Pain As Purpose – Wave Of Anxiety

There is a wave of anxiety out there.

It’s out there and it keeps increasing. It’s around us and it isn’t going anywhere. It doesn’t discriminate. It takes all sorts of people hostage.

I was recently at a Levi the Poet show in a little coffee shop. The show carried an emotional weight to it before I arrived, the artist being Levi the Poet after all whose material is shared from painful depths from his innermost being.

The opening acts, a couple solo singer/guitarists, took the opportunity to share some of their own stories in between songs. They were gut wrenching, tales of broken dreams, betrayals, personal screwups, and…..also about the radical love of Jesus.

A love that seems to completely defy what is in the air around us and in us with the increasing anxiety in our world.

These artists set the intimate stage of sharing deep pains they’ve been through, while in the same sentence at times turning around and talking about how we have a healing God, a God of life, a God who loves regardless of what has happened and what is still going to happen.

Brokenness filled the room. But healing overwhelmed it too and filled the broken gaps. Perhaps this is because space was given to be honest of our collective and individual brokenness.

A coffee shop worker came up between sets and felt compelled to share his testimony. He talked about how his call to become a pastor had come true, him and his wife moved to another state, were a year into what he absolutely knew was his purpose in life and the beginning of a promising career helping build up the youth in Christ’s love.

Then the church fired him after a year. Because they said he didn’t fit.

The opening act talked about the four year relationship he had that came to a terrible end. I’ll spare the details because they were very painful and I don’t recall the story exactly, but to be sure he experienced racism, a miscarriage and more.

Yet, both of these gentlemen expressed how Jesus, in spite of their sorrows, is the lover of their souls. Jesus gives dignity, provides the next day, the next foot forward.

I once read a statement from a Donald Miller book titled Searching For God Knows What. He said:

“Show me a guy who was molested by a minister and still loves Jesus, and I’ll show you a genius. The stuff that guy would have had to think through in order to arrive at an affection for God is nothing short of miraculous.” (p. 199)

I was in the presence of several geniuses at the concert.

People are carrying deep emotional wounds.

Then in addition to all that, there are pressures to keep up with the next overachiever you see in your feed screaming to crush it and work 14 hour days. There are models of perfect execution leaving us all with ‘no excuse’ not to execute as perfect as them in the information age.

I personally believe there is a strong connection to the digital era in all this increased anxiety as well. After reading Digital Minimalism by Cal Newport I see it all around now. The mechanism or the conduit, it’s a double edged sword to be sure. We are connecting better but we are not communicating better.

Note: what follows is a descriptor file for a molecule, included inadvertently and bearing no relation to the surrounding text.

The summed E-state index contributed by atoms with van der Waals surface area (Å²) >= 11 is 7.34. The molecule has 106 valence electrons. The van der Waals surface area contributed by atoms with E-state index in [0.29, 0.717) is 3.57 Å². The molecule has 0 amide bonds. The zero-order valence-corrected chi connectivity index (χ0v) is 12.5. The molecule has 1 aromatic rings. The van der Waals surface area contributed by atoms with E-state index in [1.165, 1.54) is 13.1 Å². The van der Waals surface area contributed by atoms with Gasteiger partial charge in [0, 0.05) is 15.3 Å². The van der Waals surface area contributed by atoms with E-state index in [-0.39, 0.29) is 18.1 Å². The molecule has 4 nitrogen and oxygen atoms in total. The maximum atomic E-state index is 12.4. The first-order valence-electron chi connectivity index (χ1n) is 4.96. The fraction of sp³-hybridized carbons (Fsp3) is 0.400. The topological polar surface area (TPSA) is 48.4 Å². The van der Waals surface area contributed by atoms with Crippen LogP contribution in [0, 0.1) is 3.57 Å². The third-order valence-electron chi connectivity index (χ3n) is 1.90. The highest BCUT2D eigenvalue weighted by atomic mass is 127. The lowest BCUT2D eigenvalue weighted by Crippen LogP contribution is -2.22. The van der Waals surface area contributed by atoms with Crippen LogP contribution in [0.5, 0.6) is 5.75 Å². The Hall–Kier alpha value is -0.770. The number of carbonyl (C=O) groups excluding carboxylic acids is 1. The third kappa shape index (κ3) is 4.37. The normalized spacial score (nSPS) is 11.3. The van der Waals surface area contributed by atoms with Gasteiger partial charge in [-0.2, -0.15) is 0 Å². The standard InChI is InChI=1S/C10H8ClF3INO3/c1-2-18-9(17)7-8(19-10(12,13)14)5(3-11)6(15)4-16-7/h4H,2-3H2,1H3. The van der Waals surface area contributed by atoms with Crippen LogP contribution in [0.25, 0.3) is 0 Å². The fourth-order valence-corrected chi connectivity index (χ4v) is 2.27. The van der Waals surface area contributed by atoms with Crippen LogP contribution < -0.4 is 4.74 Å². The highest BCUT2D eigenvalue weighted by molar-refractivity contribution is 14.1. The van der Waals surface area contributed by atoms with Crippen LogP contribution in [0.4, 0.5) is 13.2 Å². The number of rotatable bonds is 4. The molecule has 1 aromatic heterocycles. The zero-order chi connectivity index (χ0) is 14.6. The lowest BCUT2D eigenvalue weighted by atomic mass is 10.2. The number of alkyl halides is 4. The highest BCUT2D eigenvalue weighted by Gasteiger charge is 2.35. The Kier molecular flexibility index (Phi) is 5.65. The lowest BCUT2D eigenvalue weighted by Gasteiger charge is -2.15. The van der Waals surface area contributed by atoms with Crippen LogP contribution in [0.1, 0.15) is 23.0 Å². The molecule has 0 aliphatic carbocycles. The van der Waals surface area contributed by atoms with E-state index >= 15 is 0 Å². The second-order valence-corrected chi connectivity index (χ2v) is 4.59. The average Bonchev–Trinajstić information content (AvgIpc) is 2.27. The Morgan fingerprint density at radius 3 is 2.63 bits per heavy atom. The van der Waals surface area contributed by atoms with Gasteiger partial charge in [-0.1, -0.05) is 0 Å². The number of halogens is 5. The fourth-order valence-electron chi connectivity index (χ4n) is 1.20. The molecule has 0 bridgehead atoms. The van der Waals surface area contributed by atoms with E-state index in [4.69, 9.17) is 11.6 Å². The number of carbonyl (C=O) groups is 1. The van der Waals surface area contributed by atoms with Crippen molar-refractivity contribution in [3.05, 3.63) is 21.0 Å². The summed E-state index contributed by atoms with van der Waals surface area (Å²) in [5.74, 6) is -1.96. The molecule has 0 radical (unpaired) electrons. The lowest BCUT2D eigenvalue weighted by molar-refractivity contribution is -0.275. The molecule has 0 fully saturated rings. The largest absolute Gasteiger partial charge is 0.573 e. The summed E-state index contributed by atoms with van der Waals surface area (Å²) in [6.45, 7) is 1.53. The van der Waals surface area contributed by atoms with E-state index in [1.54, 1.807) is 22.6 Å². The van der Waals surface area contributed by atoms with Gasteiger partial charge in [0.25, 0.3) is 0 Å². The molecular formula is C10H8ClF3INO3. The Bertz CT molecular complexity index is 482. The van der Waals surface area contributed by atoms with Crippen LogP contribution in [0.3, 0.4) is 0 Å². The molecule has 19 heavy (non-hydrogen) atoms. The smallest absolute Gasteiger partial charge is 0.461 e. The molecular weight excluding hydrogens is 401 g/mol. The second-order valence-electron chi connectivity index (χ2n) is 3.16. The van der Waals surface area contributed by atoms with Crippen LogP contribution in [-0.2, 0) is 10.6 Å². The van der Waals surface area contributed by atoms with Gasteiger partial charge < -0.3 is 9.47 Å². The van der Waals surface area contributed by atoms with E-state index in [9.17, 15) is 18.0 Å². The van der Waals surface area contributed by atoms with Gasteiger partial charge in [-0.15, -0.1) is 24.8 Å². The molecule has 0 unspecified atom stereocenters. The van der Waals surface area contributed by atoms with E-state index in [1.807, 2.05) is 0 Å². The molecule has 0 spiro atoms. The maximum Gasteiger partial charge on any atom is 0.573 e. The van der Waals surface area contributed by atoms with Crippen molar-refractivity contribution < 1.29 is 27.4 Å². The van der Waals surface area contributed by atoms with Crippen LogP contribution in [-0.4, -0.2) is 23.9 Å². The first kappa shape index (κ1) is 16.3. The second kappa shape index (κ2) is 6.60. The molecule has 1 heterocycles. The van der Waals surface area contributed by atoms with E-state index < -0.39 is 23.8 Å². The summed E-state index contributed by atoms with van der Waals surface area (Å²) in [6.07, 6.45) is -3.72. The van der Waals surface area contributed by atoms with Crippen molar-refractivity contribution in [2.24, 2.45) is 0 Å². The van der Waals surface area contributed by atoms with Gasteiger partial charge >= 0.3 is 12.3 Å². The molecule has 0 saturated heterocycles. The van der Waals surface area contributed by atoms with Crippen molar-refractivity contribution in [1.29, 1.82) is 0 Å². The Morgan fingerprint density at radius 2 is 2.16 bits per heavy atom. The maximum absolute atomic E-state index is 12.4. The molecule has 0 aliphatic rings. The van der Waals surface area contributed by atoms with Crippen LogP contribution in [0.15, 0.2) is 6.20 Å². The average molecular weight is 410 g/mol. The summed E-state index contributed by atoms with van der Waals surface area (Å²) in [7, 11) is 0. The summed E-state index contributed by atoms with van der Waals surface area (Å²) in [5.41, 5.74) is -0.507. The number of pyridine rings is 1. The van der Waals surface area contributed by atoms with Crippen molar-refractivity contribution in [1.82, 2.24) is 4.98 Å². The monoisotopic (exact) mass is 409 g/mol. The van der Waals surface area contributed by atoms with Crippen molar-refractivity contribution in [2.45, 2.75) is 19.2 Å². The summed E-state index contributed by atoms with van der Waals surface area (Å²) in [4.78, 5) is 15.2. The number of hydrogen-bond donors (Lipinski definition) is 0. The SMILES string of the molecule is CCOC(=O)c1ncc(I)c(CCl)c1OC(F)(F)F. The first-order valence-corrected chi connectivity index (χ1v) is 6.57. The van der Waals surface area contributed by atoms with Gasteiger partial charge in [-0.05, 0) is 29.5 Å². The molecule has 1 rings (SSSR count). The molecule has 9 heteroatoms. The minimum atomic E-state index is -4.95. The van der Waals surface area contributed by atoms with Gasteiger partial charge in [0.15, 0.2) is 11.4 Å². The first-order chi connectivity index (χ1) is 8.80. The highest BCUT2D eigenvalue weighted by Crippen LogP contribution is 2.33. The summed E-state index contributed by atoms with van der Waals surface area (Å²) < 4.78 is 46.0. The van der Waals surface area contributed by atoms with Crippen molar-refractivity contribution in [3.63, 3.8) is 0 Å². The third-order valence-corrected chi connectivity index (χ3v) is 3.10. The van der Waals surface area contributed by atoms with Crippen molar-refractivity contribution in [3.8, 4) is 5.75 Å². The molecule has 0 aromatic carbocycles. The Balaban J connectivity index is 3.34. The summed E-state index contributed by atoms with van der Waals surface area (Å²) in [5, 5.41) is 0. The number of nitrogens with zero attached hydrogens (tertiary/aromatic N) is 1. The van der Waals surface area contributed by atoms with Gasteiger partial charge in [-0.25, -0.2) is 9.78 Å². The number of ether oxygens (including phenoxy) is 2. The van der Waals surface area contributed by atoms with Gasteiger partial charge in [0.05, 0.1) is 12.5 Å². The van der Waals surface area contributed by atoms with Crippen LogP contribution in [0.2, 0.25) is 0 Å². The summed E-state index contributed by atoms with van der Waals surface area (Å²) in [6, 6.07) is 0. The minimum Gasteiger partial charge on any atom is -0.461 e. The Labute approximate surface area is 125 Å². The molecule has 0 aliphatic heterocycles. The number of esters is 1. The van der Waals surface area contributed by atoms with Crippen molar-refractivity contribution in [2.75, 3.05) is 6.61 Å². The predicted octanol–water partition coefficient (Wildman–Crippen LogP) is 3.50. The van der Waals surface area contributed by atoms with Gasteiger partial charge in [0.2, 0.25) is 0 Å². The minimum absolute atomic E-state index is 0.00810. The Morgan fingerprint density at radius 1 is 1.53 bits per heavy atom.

On one hand, I was in a room filled with people primarily under the age of 30. As long as there are reports like this one that keep turning out about Millennials experiencing loneliness at higher rates than other generations, despite our increased internet usage which is supposedly devised to make us connect better, anxiety will find a way into our lives as we don’t fulfill interpersonal needs we are wired to thrive off.

On the other hand I was able to go to the show that night because I found out about it on social media. It’s a tool that can benefit for sure.

But it’s about how we use the tool. And I keep seeing this theme of constant connection, a wave of anxiety, and an increased sense of loneliness.

It’s why it was so important to listen into all these geniuses at the concert. Levi in several lines of his poetry alluded to silence, stillness, quietness. Understanding we have to withdraw is the most important thing. It’s a true paradox, because we need each other and we need the community that springs forth from connecting with each other. But we also need to withdraw. Otherwise the anxiety is simply going to get worse.

Witnessing folks in person spilling their guts, many younger than me, was Jesus in action that night. Folks were doing something about what they experienced. They were releasing it out there. And they were doing it with and in the presence of each other.

I am left with the impression that my own anxiety is a result from living a life I’ll have studied and examined, and not done anything about.

The big first step for myself is showing up. Then acting on what I know.

And I know this.

I am not the only one in pain. And it would be selfish of me to keep what I know about dealing with the pain to myself. I must give and I must help. Because I must take care of myself, and as I do so, I have to reach out to others. We need each other and will continue to need each other. Maybe this is how the wave subsides.

Breathe For Us Right Now

You find yourself out of breath. Gasping.

You don’t have any breath to draw.

Is this panic or anxiety? Or something worse?

You can’t write at this moment. You can’t talk. People are asking for things of you and you have answers lodged inside of you you know you are saying but they aren’t coming out, you can’t figure out how to get them out.

If only you could just breathe.